Spotlighting the Smaller S&P 500 Stocks

 | Jul 19, 2013 | 1:00 PM EDT  | Comments
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Stock quotes in this article:

amd

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intc

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ati

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pbi

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x

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clf

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xom

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aapl

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goog

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msft

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brk.b

Everybody knows the biggest stocks in the Standard & Poor's 500 Index. They are household names:

Exxon Mobil (XOM)

$420 billion market value

Apple (AAPL)

$406 billion

Google (GOOG)

$302 billion

Microsoft (MSFT)

$294 billion

Berkshire Hathaway (BRK/B)

$291 billion

 But what about the smaller stocks found within the S&P 500? You don't hear much about them:

Advanced Micro Devices (AMD)

$3.17 billion

Allegheny Technologies (ATI)

$2.90 billion

Pitney Bowes (PBI)

$2.85 billion

Cliffs Natural Resources (CLF)

$2.74 billion

US Steel (X)

$2.67 billion

 Here are a few observations on the stocks at the bottom of the S&P 500 ladder.

Advanced Micro Devices (AMD), a maker of semiconductor chips, is perennially playing catch-up with Intel (INTC), which dwarfs it in size. From time-to-time, AMD comes up with an innovative chip and gains market share. Those gains usually subside as Intel brings the economies of scale to bear.  After posting losses in five of the past 10 years, Advanced Micro Devices has a stock languishing below $5, compared to a peak of $47.50 in 2000. But I can't view it as a bargain -- not when it sells for 8x book value (corporate net worth per share), and has debt more than triple stockholders' equity.

Allegheny Technologies (ATI), a Pittsburgh maker of specialty metals and alloys, sold for about $81 a share at the end of 2006, but now fetches only about $27. Allegheny managed to stay profitable through the recession of 2007 to 2009, and this year will probably post its 10th straight year of positive earnings. I consider it undervalued at about 7x earnings.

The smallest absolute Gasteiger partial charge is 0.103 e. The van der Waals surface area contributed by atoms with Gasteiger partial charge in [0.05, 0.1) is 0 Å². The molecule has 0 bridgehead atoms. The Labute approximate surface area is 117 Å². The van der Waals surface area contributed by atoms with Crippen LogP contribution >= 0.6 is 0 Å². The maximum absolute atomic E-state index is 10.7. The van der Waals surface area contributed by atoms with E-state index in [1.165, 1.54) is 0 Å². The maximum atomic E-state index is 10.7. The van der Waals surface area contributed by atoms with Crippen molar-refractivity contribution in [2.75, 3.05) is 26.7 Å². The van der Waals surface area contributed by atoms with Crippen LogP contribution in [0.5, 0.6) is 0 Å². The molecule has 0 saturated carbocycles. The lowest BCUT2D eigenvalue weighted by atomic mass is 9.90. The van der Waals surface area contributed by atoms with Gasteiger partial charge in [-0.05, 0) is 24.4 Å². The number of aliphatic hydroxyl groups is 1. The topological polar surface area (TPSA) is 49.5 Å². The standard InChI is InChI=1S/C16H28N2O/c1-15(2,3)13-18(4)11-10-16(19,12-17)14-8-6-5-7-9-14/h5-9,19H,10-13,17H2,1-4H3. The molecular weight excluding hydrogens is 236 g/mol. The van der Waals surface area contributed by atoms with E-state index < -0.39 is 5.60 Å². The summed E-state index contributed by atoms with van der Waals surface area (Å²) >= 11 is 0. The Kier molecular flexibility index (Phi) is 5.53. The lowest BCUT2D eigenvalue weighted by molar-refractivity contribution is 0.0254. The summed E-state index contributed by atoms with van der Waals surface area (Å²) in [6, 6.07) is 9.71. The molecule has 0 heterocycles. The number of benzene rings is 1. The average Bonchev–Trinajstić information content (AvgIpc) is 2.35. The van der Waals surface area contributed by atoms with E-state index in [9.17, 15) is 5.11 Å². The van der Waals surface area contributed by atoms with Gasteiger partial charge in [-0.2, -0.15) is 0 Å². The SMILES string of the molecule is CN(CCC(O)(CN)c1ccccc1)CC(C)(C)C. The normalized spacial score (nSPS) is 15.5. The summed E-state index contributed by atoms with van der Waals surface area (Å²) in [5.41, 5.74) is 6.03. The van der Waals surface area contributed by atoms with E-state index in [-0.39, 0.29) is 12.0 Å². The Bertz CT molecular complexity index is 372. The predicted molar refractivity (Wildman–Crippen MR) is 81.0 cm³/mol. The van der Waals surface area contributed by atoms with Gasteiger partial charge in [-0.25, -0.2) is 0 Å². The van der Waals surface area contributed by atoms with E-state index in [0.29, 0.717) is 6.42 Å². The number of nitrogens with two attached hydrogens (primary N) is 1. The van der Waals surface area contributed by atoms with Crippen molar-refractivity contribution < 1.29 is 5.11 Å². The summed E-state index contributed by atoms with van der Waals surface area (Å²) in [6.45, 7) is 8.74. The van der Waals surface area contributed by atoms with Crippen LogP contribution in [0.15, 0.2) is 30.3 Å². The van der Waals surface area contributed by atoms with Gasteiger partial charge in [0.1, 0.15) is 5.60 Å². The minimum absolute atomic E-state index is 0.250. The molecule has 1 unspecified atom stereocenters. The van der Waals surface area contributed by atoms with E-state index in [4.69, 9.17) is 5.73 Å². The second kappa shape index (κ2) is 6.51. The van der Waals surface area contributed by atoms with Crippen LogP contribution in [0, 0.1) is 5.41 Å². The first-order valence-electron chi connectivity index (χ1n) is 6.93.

Pitney Bowes (PBI), the monarch of postage meters, pays a nice dividend, as befits a mature company.  The yield is more than 5%. However, the balance sheet seems to me an utter disaster. Debt is about 36x stockholders' equity.

I'm embarrassed to say that I recommended Cliffs Natural Resources (CLF) at much higher prices. The iron ore miner (which also produces some coal) has suffered as the Chinese economy has slowed.  Cliffs lost more than $6 a share in 2012 and is expected to earn about $2.10 a share in 2013 -- way below the peak of $11.48 in 2011. The stock is now down to about half of book value and sells for about 8x estimated earnings. I believe it will reward investments made at these levels.

United States Steel (X) was the largest U.S. corporation when it was formed in 1901. In the mid-1950s, it was still among the top three companies by sales in the Fortune 500. (I remember; I used to steal my father's Fortune magazines.) Today, it is a struggling also-ran. Yet I think the stock at about $18 is likely to prove a good investment. It sells below book value (corporate net worth per share) and for only 0.1x revenue.

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